Several thousands of crores of rupees of statutory dues are not being paid to the workers but they do not get justice in obtaining their hard-won earnings. Twelve hours of work is extracted from unorganised workers all over the country in an illegal manner but legal remedy is not available to them. However, when they give a call for strike to resist such exploitation, their strikes are promptly declared as illegal. 


The courts have been arbitrarily giving erroneous interpretation to various aspects of working and living conditions of work such as employment on compassionate grounds, unilateral workload imposed by the managements, discriminatory promotion policy based on favouritism to the sycophants, non-implementation of minimum wages paid to the workers in the unorganised sector, wrong methods adopted by the management in holding in-house enquiries, arbitrary termination of services for participating in trade union activities are some of the examples of judicial despotism. 


All this has resulted in curtailment of TU and democratic rights of the working class. The atmosphere of international competitiveness is being grossly utilised to intensifying the exploitation of the working class.




Several cases of judicial malpractices have come to light in the recent past. In Rajasthan, a judge was caught when he offered a favourable judgement to a woman employee if she agreed to give him sexual favour. Some judges were involved in a sex-scandal in Bangalore, which was sought to be hushed up. In Delhi, a judge was found in league with touts in housing allotment scandal. The Bar Council of India gave names of 130 judges before whom their own relatives cases are coming. The CITU had an occasion to submit a memorandum to the union labour ministry signed by labour lawyers of Chennai complaining about a particular presiding officer of a Labour Court who invariably was giving awards against the workers. Cases of malpractices by judges in Punjab have also been reported in the press. Allotment of prime land to some judges by the government of Maharashtra in return against some favourable action was also revealed.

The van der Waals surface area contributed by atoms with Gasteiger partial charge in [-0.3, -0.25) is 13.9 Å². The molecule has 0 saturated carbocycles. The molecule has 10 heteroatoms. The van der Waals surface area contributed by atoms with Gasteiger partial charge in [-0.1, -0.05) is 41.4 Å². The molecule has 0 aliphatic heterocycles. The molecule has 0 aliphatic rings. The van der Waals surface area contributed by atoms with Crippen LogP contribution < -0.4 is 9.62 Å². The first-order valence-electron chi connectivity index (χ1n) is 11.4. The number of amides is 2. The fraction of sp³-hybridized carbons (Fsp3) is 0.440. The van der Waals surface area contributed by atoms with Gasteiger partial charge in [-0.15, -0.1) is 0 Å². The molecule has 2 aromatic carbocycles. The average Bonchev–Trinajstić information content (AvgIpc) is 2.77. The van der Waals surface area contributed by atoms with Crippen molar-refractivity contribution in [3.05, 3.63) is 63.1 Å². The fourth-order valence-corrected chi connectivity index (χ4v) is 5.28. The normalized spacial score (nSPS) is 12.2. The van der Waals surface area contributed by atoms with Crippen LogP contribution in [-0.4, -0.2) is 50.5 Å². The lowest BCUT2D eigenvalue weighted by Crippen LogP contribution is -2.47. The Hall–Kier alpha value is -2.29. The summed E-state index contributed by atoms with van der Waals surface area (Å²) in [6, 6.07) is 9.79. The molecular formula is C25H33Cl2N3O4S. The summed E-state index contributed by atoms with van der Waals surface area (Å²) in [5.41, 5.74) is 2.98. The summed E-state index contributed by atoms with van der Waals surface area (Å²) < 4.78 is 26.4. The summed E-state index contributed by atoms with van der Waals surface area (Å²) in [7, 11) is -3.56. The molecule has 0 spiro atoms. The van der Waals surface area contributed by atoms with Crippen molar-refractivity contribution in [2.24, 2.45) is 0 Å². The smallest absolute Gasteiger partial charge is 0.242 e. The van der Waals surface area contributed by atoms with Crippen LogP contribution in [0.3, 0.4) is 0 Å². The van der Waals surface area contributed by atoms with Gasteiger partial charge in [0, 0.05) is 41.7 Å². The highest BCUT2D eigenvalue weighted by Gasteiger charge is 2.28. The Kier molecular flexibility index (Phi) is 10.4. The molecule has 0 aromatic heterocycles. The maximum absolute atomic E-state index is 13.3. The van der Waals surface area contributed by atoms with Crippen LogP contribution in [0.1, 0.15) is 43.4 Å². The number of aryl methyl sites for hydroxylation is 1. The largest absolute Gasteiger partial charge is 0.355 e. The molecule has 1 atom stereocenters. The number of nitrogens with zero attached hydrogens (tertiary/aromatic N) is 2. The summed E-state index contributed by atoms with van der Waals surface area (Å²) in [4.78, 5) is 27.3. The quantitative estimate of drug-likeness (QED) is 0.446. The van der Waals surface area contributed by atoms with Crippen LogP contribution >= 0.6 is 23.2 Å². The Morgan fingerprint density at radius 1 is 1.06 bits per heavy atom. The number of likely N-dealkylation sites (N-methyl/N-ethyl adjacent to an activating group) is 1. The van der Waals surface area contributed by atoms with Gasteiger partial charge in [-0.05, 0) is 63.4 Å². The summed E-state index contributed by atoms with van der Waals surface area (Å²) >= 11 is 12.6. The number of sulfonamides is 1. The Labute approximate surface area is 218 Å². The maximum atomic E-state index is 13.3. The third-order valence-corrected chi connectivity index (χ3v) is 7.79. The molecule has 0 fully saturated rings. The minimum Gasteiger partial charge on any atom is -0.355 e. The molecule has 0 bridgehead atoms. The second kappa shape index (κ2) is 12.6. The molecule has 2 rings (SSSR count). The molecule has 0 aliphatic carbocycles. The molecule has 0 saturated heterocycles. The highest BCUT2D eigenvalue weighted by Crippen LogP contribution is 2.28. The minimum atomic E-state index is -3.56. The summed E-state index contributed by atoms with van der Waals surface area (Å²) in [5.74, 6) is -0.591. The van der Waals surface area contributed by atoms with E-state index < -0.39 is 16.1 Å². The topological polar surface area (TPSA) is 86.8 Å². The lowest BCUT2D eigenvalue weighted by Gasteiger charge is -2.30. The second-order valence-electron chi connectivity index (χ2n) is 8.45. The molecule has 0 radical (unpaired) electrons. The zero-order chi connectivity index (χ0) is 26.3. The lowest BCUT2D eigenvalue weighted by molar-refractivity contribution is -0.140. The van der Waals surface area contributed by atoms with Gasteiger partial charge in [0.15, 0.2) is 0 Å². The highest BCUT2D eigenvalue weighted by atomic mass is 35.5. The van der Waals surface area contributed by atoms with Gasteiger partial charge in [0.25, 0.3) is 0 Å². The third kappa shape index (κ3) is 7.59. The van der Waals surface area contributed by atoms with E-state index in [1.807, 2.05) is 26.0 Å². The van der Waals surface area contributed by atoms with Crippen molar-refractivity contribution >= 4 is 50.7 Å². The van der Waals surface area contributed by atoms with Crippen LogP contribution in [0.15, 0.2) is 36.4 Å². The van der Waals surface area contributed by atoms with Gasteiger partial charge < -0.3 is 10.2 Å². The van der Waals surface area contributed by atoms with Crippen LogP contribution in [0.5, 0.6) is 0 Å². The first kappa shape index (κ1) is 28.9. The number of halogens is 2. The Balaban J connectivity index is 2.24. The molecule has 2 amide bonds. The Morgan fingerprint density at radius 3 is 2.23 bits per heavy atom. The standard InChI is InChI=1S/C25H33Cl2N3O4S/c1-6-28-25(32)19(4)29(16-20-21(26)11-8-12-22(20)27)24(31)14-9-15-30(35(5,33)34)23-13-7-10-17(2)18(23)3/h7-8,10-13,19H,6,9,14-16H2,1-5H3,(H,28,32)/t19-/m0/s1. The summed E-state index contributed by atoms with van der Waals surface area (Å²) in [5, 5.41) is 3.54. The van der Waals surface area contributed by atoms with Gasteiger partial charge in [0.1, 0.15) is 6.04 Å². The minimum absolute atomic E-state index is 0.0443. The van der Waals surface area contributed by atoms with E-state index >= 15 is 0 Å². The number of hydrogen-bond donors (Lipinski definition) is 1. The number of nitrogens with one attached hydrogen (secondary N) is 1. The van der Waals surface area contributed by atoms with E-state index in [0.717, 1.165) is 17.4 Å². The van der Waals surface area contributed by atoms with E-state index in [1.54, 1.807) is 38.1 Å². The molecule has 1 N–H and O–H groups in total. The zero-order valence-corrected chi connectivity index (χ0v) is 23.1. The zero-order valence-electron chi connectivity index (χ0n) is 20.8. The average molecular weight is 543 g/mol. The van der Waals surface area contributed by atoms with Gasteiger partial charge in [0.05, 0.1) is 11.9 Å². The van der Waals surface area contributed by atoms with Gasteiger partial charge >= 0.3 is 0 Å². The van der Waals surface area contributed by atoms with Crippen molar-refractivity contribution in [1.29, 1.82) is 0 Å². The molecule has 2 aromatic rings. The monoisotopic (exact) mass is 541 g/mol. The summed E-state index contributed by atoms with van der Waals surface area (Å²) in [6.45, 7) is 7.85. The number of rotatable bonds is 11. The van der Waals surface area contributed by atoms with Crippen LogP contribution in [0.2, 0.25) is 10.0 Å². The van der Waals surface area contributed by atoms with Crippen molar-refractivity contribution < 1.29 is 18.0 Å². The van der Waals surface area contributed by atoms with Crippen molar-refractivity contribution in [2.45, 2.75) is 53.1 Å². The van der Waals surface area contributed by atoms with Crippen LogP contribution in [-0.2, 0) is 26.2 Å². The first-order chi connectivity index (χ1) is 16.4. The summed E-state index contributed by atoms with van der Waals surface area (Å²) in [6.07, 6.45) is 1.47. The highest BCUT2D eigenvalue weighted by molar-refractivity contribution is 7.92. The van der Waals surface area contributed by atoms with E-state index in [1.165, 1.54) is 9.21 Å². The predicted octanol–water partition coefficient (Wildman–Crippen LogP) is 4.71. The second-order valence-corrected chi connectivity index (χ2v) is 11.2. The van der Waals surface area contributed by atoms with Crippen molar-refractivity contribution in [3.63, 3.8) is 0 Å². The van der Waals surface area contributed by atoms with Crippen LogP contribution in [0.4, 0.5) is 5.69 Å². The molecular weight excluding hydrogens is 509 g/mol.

These are only a tip of the iceberg and many cases can be sighted if judicial accountability is ensured by bringing them under the ambit of penal action. As a matter of fact, there is no law in the country to ensure accountability of the judges. 


The discriminatory attitude and caste bias of the judiciary was clearly seen in the recent past. When the doctors in AIIMS in New Delhi went on a prolonged strike against the reservation of seats for OBCs in medical colleges, the Delhi High Court ordered for full payment of salaries to the doctors though they did not work and caused acute sufferings to a vast multitude of patients. The same court held that there would be no wages paid to the workmen of Flood Control Department of the Delhi government for going on strike. The Industrial Tribunal earlier awarded payment of wages since the demand of the employees was just. The decision was overturned by the High Court on the ground of ‘No Work No Pay’. Since both the judgements were given in the same year and in the same state and by the same court, it clearly indicates the sympathy for the upper caste persons and animosity for the ordinary workers. 




There is an urgent need to appoint a National Judicial Commission to monitor the working of the judiciary. The appointment of judges should be done in a transparent manner and no favouritism should be shown in the matter. Justice Sawant, former judge of the Supreme Court, has stated that the appointment of members of the commission should be done purely on the basis of merit and integrity.


There should be a public debate on the present role of judiciary. Workers’ consciousness should be roused against the negative role played by the judiciary today in the matter of labour rights and industrial disputes. The contempt of court concept is being used against persons who criticise the unfair role of the judiciary. This concept is being carrying forward since the British days and no review has been made about it till date. There should be proper consideration of whole concept of contempt of court in the light of recent developments so that unnecessary harassment of critiques of judiciary is avoided. 


The central government has powers to amend the laws to overcome the difficulties created due to retrograde judgements of the courts. However, the central government is not using the powers, which is making the matters worse for the trade unions. The executive and judiciary today are moving in unison to carry forward the policies of globalisation. The trade union movement in India has to strengthen its struggle, both against the judiciary and the executive, if judicial despotism is to be checked squarely.